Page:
Oakland, Berkeley, And East Bay News, Events, Restaurants, Music, & Arts
I agree Julie Goodenough. I have no problem with young people redefining their world at all, what i do have a problem with is a sense of entitlement that somehow their work is harder and therefore should buy them more things that everyone needs to live than the person who works just as hard at a less pricey job. Not everyone can be a tech wiz, and plenty of other work has long hours and not much pay--like the nannies who take care of their kids. Many of them work long hard hours for crappy pay, little respect and not much chance for advancement. I think they still deserve a decent place to live, a good school for their kids, food that is edible on their tables and a quality of life that is at least livable. These are the people who have become sadly invisible . Charitable giving could be done better for sure, but to base it on personal reward and what it is going to do for you, to me is not charitable or philanthropic. I am perfectly happy for them to support stencil art if that is what floats their boat, but apparently the numbers just aren't there for the giving, and investing is not the same as giving. Giving you don't expect something for yourself other than knowing you did something for someone else. That is the reward. Yes expecting the giving to be actually given, is good, but most charities, say St Jude's Children's Hospital for instance have a pretty good record, and doctors without borders too. Art is also the basis of learning to sequence for 75% of children, so for the 25 % who are fortunate enough to be verbal/auditory learners I guess cutting art is okay, but for the rest, it is a disaster. I think cutting private funding from art just because one particular art form doesn't pay off or float your boat is short sighted. Even at Google and such places someone has to clean the bathrooms.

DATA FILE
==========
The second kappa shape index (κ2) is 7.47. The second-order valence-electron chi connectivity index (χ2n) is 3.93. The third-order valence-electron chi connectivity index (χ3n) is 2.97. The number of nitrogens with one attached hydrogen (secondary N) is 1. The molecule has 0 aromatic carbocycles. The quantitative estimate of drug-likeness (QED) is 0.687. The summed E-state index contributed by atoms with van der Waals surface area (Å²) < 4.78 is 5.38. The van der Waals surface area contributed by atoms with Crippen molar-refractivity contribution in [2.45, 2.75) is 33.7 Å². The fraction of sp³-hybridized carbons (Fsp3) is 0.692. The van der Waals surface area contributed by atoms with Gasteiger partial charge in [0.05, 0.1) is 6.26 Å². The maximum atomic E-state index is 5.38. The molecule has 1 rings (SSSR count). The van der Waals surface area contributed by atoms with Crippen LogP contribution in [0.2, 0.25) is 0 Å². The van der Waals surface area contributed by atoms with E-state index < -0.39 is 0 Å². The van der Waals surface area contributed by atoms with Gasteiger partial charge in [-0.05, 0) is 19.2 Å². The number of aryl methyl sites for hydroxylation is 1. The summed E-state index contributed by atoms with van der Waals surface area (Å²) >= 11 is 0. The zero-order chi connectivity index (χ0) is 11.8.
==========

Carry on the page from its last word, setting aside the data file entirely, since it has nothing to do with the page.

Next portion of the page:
Oh yeah and to the poster who congratulated us old folks for being old? Thanks, it isn't as easy as you might think. Thanks to the wage gaps that have developed after our turn was over, longevity is for the first time going down for all but the wealthy in the US. So good luck.
This article is great. It articulates something that many of us have struggled with naming for a while. I love the Bay Area but now would trade for Bay City, or Detroit. I no longer love the ethos. Detroit struggles to pull up everyone, not competes to beat their competitors. Detroit grows food to feed the community. Feeding the community is the ethos lost in the Bay Area. You can't buy that.
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